David especially appreciated the resources he gained through the Family-to-Family class. He learned to change the way he spoke to his daughter. “I was learning to separate the person from the condition … things are so much better. I can understand some of the ‘triggers’ and avoid them.” The education and the connection with others equipped Nina and David to coordinate treatment plans, treatment teams, improve their relationship with their daughter, and strengthen their marriage, they said.
Nina and David’s gratefulness for their education led them to pay it forward by training to become educators of the Family-to-Family class and facilitators of a support group for caregivers of youths living with a mental health condition. They also volunteer for NAMIWalks, an annual fundraising event that helps make education and support groups available throughout Iowa and the nation.
This year’s NAMIWalks 5-K takes place Sept. 18 in Veterans Memorial Park in Bettendorf (visit the NAMI-GMV website at namigmv.org to register for the walk). NAMI-Iowa will hold its walk on Sept. 25 in Johnston, Iowa (namiiowa.org). Participants may participate in-person or virtually. There is no entry fee but donations are welcome.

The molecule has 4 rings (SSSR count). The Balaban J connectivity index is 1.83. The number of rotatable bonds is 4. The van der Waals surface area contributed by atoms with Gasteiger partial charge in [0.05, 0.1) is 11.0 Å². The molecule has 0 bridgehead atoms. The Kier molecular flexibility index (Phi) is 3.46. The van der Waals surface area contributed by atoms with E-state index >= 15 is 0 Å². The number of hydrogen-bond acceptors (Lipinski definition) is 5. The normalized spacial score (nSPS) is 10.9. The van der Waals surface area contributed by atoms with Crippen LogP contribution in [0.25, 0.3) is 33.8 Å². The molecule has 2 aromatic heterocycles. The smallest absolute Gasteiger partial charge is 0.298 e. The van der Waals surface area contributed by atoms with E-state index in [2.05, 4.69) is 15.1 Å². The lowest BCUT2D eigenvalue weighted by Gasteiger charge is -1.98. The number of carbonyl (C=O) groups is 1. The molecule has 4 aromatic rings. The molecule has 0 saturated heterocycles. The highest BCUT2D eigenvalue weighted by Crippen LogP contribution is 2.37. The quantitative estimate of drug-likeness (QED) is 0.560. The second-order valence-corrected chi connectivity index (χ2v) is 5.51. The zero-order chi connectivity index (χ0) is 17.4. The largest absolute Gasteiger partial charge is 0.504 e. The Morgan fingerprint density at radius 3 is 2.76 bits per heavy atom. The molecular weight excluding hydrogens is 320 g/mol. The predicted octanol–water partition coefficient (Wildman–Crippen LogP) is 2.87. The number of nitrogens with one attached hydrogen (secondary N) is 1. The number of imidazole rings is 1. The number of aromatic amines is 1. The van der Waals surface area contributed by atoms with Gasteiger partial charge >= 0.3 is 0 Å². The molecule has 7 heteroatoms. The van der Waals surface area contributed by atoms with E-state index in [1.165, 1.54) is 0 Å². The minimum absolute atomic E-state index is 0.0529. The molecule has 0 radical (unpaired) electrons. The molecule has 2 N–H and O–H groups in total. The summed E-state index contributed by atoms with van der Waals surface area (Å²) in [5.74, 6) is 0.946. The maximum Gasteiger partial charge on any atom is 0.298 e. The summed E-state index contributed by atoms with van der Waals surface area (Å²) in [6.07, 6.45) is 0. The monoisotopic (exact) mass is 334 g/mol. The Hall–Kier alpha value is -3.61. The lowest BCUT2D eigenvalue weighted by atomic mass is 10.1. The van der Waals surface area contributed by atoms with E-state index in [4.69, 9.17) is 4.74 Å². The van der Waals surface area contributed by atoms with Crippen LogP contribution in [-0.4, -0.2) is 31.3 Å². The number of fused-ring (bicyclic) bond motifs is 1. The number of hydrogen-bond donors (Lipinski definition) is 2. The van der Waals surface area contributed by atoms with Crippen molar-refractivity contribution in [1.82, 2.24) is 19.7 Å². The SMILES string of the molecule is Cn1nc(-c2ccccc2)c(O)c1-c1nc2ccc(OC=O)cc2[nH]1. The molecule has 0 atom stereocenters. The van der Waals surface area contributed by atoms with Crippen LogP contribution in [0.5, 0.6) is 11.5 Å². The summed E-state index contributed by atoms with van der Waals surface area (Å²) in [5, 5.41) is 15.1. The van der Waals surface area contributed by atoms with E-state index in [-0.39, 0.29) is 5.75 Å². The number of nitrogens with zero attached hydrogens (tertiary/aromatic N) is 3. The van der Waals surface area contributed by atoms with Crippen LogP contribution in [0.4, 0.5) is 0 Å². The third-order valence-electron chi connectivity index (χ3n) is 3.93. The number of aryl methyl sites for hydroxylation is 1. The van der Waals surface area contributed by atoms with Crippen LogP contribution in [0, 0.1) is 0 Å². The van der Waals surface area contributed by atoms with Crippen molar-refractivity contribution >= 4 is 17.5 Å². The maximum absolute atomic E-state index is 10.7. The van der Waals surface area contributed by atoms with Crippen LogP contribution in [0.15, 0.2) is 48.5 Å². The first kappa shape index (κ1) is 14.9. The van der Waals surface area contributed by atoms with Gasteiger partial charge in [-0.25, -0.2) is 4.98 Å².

The support group that Nina and David facilitate provides participants with an outlet for sharing their struggles with others on similar journeys. “Support groups are structured, and designed to move people through trauma,” said Christina McNamara-Schmidt, development manager for NAMI Greater Mississippi Valley.
Nina and David have welcomed participants whose loved ones deal with anxiety, depression, suicide attempts or other challenges. “You have to trust each other,” Nina said. “There are some pretty raw conversations you’re listening to. Sometimes people just need a hug.” The support group is not faith-based, but David said he is not afraid to talk about his faith, without preaching. “I think God is working through me.”
NAMI does offer an interfaith resource network, NAMI FaithNet, composed of NAMI members, friends, clergy and congregations who provide encouragement to faith communities desiring to be welcoming and supportive of persons and families living with mental illness. The network recognizes the vital role of spirituality in the recovery journeys of many who live with mental health conditions, those for whom faith is a key component (nami.org/Get-Involved/NAMI-FaithNet).